The commercial pilot, who was experienced in aerobatics, coordinated with a friend to perform a flyover of a cattle branding event. Before departing on the flight, the pilot informed his father and that he was feeling very ill and nauseated during the previous flight that day due to in-flight turbulence and informed his friend at the branding event that he may not be able to perform the flyover. The pilot subsequently flew to the cattle branding event and commenced aerobatic maneuvers, which included a loop and rolling maneuver followed by a climb in a vertical pitch attitude. The airplane subsequently rolled left and entered a left-turning spin, which continued to ground contact.

Examination of the airframe and engine revealed no evidence of mechanical malfunctions or failures that would have precluded normal operation, and autopsy and toxicology testing of the pilot identified no evidence of physiological impairment or incapacitation. Although the pilot had reported some symptoms before departing on the flight, the nature of his illness was not diagnosed, and no evidence of illness was identified on autopsy. It is possible that the pilot’s undefined symptoms or illness may have contributed to the accident; however, without further evidence, it could not be determined whether or to what extent his symptoms may have affected his ability to recover from the spin maneuver.

Probable cause(s): The pilot’s failure to recover from a spin for reasons that could not be determined based on the available information.

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CESSNA 140

Daytona Beach, Florida/Injuries: 1 Fatal, 1 Serious

The commercial pilot and pilot-rated passenger were practicing touch-and-go takeoffs and landings in the tailwheel-equipped airplane. Witnesses reported that, during the third touch-and-go, as the airplane was climbing about 200 to 300 ft above ground level near the end of the runway, the engine lost all power and the airplane turned back toward the runway before spiraling to the ground. Examination of the airframe and engine revealed no evidence of any preimpact mechanical malfunctions or abnormalities that would have precluded normal operation. Each of the wing fuel tanks was about 1/4 full at the accident site. The fuel tanks were not breached and about 1 tablespoon of water was found in both tanks. Both the airplane’s operations manual and markings on the fuel gauges in the cockpit indicated that the pilot should not take off with less than 1/4 tank of fuel. A warning supplement issued by the airplane manufacturer stated that, in certain flight maneuvers, the fuel may move away from the fuel tank supply outlet. If the outlet is uncovered, fuel flow to the engine may be interrupted and a temporary loss of power may result. It is possible that the pilot initially departed with more than 1/4 tank of fuel; however, after the third touch-and-go landing, the fuel level was at or below 1/4 tank. During the initial climb after the touch and go, the fuel moved away from the fuel supply outlet line and starved the engine of fuel, resulting in a total loss of power. The airplane’s position at the time of the loss of engine power did not allow for a suitable off airport landing location. Following the loss of power, it is likely that the pilot attempted to return to the runway and failed to maintain sufficient airspeed during the turn, which resulted in the airplane exceeding its critical angle of attack and entering an aerodynamic stall.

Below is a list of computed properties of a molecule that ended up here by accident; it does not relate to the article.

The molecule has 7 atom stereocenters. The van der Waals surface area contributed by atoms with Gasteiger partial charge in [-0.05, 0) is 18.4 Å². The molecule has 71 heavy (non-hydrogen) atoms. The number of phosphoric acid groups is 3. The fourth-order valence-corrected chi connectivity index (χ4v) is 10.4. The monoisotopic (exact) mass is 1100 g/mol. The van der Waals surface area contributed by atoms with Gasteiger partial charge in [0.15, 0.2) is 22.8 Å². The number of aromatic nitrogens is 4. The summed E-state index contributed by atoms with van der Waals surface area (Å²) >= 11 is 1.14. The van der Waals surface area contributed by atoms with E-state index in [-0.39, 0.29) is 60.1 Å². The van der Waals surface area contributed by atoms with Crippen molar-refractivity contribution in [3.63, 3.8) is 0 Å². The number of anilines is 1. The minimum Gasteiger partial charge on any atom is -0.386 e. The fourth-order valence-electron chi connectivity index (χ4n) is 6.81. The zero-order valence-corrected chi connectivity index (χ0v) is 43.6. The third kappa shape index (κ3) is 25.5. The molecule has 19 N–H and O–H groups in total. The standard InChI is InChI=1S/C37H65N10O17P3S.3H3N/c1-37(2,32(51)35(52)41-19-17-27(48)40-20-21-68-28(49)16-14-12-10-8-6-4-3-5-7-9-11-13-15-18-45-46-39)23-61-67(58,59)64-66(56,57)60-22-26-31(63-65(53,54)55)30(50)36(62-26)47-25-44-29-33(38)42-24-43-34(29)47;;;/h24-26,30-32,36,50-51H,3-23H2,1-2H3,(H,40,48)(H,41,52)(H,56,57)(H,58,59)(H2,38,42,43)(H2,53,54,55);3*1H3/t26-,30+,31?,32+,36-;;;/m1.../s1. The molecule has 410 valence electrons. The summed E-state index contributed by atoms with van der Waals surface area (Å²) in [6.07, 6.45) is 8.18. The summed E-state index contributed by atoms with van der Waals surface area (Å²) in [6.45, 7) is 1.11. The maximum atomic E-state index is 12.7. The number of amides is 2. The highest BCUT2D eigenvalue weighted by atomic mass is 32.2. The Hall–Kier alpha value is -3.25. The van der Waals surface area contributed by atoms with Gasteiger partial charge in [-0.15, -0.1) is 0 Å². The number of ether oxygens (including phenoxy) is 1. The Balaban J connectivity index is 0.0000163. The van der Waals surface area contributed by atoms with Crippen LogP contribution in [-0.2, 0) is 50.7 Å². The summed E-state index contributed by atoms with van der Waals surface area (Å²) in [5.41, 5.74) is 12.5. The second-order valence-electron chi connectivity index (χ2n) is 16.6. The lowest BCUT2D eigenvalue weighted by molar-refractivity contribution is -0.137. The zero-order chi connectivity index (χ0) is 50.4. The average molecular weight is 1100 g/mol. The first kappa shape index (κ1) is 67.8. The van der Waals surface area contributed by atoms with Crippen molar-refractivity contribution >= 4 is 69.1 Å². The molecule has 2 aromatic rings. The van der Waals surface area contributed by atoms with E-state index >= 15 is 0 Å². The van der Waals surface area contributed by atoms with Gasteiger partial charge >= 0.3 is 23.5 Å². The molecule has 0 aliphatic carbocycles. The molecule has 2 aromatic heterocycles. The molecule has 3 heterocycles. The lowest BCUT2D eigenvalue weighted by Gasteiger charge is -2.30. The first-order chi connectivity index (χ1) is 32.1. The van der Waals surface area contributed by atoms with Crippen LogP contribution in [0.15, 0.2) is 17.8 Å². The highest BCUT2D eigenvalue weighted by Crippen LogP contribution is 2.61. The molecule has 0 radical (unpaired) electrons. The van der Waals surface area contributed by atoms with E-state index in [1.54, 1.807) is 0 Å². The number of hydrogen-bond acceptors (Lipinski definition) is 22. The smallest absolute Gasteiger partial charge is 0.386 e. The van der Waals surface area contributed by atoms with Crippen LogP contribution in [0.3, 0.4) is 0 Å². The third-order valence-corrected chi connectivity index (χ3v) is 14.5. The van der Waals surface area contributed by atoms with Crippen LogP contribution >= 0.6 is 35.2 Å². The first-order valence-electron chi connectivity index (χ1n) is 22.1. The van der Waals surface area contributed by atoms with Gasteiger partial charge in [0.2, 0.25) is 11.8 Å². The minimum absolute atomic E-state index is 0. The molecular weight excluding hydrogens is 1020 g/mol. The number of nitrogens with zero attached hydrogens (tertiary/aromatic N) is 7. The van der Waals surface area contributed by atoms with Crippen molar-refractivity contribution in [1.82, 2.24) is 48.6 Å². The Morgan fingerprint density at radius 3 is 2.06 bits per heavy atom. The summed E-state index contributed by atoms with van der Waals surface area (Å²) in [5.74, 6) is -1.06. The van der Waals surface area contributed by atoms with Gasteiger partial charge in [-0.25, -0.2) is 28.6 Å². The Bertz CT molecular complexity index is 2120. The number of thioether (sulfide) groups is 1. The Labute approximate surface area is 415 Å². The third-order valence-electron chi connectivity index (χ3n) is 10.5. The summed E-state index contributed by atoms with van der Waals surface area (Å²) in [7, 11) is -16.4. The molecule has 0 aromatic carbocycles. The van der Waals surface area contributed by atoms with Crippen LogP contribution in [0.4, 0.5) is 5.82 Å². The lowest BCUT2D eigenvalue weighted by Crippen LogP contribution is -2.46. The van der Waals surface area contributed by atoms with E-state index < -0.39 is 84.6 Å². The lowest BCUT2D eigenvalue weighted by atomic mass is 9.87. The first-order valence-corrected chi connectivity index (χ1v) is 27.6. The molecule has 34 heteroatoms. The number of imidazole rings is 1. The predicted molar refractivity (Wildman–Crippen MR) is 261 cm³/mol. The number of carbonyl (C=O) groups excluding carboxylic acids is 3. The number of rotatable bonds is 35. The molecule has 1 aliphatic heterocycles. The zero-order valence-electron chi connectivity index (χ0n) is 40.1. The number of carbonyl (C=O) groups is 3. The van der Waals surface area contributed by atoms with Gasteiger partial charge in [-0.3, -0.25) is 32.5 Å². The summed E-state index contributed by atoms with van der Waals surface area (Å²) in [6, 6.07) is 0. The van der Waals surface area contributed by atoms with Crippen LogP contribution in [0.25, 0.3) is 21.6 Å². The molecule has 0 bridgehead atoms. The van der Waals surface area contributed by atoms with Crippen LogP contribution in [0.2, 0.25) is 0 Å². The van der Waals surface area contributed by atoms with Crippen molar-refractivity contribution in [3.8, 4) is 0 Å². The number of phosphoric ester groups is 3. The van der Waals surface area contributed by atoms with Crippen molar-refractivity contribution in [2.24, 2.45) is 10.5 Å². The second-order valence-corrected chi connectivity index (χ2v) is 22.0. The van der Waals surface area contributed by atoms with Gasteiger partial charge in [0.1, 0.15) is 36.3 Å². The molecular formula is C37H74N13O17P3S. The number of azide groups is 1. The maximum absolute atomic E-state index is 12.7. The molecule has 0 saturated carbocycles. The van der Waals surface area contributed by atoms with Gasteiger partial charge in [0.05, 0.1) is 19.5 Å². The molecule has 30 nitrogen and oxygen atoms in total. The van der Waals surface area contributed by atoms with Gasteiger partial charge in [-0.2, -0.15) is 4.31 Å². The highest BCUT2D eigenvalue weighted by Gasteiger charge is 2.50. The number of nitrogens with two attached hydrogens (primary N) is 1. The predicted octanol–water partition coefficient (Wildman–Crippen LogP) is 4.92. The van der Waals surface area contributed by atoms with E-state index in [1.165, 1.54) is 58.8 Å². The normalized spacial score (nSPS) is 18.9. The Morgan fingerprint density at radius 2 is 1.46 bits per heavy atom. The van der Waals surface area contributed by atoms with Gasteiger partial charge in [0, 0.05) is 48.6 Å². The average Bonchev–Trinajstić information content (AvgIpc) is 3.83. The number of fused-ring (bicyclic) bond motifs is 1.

Probable cause(s): The pilot’s inadequate fuel planning, which resulted in a total loss of engine power due to fuel starvation during the initial climb, and his failure to maintain adequate airspeed while turning back to the runway, which resulted in an exceedance of the airplane’s critical angle of attack and an aerodynamic stall.

KITFOX S7 SUPERSPORT

Flanigan, Nevada/Injuries: 1 Serious

The commercial pilot reported that he took off from a dry lake bed with a second airplane for people on the ground to visually compare the two. After a normal flight, the second airplane landed. The pilot flew past the landing spot, pulled into a nose-high attitude, and made a rapid left turn. He pushed on the left rudder control, and the left wing stalled. The pilot attempted to recover from the stall; however, the airplane was at too low of an altitude to recover, and it impacted the ground in a nose-low attitude. The pilot reported no mechanical failures or malfunctions with the airplane that would have precluded normal operation. It is likely that the pilot failed to maintain airspeed during the sharp turn, which resulted in an aerodynamic stall.

Probable cause(s): The pilot’s failure to maintain airspeed during a sharp turn at low altitude, which resulted in an aerodynamic stall.